The box-set Delectus arrived on Friday. I booked the day off work, how sad was that- but then again, box sets of Vangelis remasters don’t arrive often. Collecting the Vertigo and Polydor albums from 1973 – 1985, it comprises most of Vangelis’ Nemo Studios work other than unreleased soundtracks, the RCA albums and a few odds and ends (his Irene Papas collaborations on Polydor were remastered and released a few years ago). Thirteen albums and still several albums from that period not included- Vangelis was certainly prolific back then. Akin to a fire of creativity and experimentation, that period at Nemo was his prime, no question.
I have to say that this box set is more substantial than I expected. The packaging is excellent and oozes quality. The discs are held in two gatefold cardboard sleeves the size of regular albums from the good old vinyl days, and the hardback book is 100 pages long, full of rare/previously unseen photographs of Vangelis and notes for each album. Each of the thirteen albums has its artwork reprinted on a full page opposite recording/production notes, which is a nice touch as its pretty much a full-lp sized reproduction of the cover art sparking all sorts of memories. Those photographs of Vangelis are quite extraordinary in places, rare insight into him working during that period and glimpses of that fabled Nemo Studios. How I would love to step into a time machine and go back and visit that place, during 1978 or 1979.
Of course, the biggest question is regards the remastering, as some of that remastering back around 2007 for the RCA albums proved problematic. Thankfully Delectus seems to comprise of remasters dating more recently, as I feared as Vangelis had remastered all his back-catalogue back in 2007 for release we’d just get those. I may be wrong, but these do appear to be different. I haven’t heard many of the remastered albums yet, but they do seem to be fine. Maybe a bit of the inevitable reverb has been overcooked in a few places but that comes to personal preference- I’ve heard Earth and the reverb there seems to work. Its a case of Vangelis feeling the albums should sound different for today’s audiences, something purists cry foul at, but its his music I guess. Maybe a little more of an issue is a bit of editing- a track on See You Later has had a final word (“obviously”- if you know it you’ll know what track I’m referring to) cut out, and the first movement of Soil Festivities has had almost a minute of closing ambient rain/thunder effects cut.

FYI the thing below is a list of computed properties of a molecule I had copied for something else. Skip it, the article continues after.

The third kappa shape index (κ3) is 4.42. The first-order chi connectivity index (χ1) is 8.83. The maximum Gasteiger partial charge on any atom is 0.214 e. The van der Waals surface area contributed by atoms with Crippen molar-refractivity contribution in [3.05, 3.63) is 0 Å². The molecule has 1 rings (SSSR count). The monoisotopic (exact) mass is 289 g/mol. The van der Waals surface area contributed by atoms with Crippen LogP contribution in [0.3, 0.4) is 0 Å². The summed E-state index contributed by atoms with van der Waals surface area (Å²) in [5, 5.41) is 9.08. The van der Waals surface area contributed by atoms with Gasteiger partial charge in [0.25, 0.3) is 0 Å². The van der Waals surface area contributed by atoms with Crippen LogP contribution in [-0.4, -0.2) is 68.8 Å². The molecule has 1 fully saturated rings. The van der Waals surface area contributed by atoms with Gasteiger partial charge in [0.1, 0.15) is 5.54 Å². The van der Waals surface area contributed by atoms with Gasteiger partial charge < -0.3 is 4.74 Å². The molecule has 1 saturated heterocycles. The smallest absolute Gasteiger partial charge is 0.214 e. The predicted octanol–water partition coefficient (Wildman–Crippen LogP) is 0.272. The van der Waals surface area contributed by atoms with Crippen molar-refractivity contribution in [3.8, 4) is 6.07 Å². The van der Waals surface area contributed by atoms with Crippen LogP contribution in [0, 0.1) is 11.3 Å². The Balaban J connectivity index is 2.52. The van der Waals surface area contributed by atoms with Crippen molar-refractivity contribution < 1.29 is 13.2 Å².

This particular cut is a little curious but I think it is a matter of changing formats. Back when Soil was released it was on lp, and the first movement comprised the whole of side A. There was a natural break in the listening experience as the listener turned the disc over for side B, and the lengthy fade out eased into this. On CD or mp3, no such changeover is required and the listening experience flows immediately from movement one to movement two, so I imagine Vangelis felt there was no need for the long fade anymore.
I remember listening to Soil Festivities for the first time, over my freinds house one evening in 1984. Must have been winter, I think. We sat in the front room listening to it on his father’s hi-fi system. It was the vinyl album, obviously. We sat, listening to movement one, it sounded quite complex and dense and unlike anything I had heard up to then. Its always remained a favourite of mine of Vangelis’ albums. Maybe second only to China. But that night in 1984, it is like it is ingrained in my memory so clear. Its like that, when you grow up with music and its the soundtrack of your life for decades afterwards. Thats why this release of Delectus is such a Big Deal.
What a genius Vangelis was back then.